Words Motivate, Actions Inspire

August 11, 2015By Views

by Dave Wendland, as seen in Healthcare Distributor magazine, Out of the Box column

May/June 2015

Today's fiercely competitive marketplace requires the best talent combined with outstanding solutions, making leadership essential. In my most recent Healthcare Distributor column, I shared my views of the decision-making process and how the best leaders have excelled.

In this column, I want to look at two essential aspects of leadership: motivation and inspiration. Although the terms are often used interchangeably, they have two very different definitions. And, like me, I believe you will prefer inspiration.

The word motivation has its origins and roots in "movement." In other words, it's about moving individuals in a certain way toward a very specific outcome. For those of you who are parents, I'm quite certain you can relate to the motivation we exercised when our children were young. I can distinctly recall motivating my children with an action-reward system that went something like this: "Eat your vegetables and we'll be able to go to the park." The intent of the motivation was to encourage my kids to move in a direction or take an action that was less than desirable from their perspective.

In our business activities, there are numerous times when words have to be used to motivate team members to move in a certain direction. Perhaps you can recall the times you "motivated" your sales group during a long and grueling tradeshow or industry event. You talked them through their tiredness and motivated them to see the event through to the finish line. Why? Because you never know when you're going to meet that one contact that may turn into a long and successful business relationship.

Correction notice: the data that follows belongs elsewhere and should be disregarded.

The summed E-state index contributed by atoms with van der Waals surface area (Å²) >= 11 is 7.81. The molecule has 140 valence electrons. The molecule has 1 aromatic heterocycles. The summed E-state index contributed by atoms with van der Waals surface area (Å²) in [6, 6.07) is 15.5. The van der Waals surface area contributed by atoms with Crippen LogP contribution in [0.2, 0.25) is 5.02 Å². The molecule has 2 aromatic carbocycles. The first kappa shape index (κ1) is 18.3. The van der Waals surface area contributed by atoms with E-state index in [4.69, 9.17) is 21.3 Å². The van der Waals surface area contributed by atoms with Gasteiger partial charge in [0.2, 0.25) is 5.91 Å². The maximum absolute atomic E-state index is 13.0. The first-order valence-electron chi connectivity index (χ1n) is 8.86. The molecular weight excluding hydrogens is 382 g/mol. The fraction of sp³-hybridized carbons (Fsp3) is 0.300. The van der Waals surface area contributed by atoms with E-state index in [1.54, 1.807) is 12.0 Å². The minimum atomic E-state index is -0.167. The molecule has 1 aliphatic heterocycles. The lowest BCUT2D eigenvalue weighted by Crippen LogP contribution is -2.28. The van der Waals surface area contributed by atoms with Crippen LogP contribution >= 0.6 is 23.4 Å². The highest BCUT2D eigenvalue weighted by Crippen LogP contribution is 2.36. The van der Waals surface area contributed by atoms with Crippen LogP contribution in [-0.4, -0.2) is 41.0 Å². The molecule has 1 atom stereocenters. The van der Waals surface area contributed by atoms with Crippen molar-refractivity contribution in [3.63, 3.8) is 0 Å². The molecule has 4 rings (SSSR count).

In contrast, let's take a look at the word inspiration. Inspiring someone is to literally change the way they think about the particular action you are asking them to perform. I have found that the most effective way to achieve this, and inspire others to take part, is through my own behavior and actions. As an example, I recall when we were preparing to relocate our office following a long-term stint at a previous location. Soon after the owners group declared their willingness to put in extra hours to make the transition more seamless and efficient, the leadership team - inspired by the owners' dedication and commitment - offered to do the same.

Is there a place for motivating words and rewards to encourage others to move in a certain direction? Absolutely. However, whenever possible, I'll continue to try and inspire teams to do their best to achieve a shared goal.

As I was writing this article, the following quote from Simon Sinek (one of the most prolific TED presenters) appeared on my LinkedIn feed...perfect timing.

"Great companies don't hire skilled people and motivate them; they hire already motivated people and inspire them." The quote goes on to say, "People are either motivated or they are not. Unless you give motivated people something to believe in, something bigger than their job to work toward, they will motivate themselves to find a new job and you' ll be stuck with whoever's left."

Evidence suggests that "inspiring leadership" can be learned over time. I believe the most important factor to shift from words-only motivation to action-centered inspiration, is to jump right in. If you're currently in a leadership role, put your actions where your mouth is. If you're aspiring to become a leader, study the traits of accomplished leaders and gain an appreciation for their style and their actions. Either way, it's time to get moving and inspire your team for all the right reasons.

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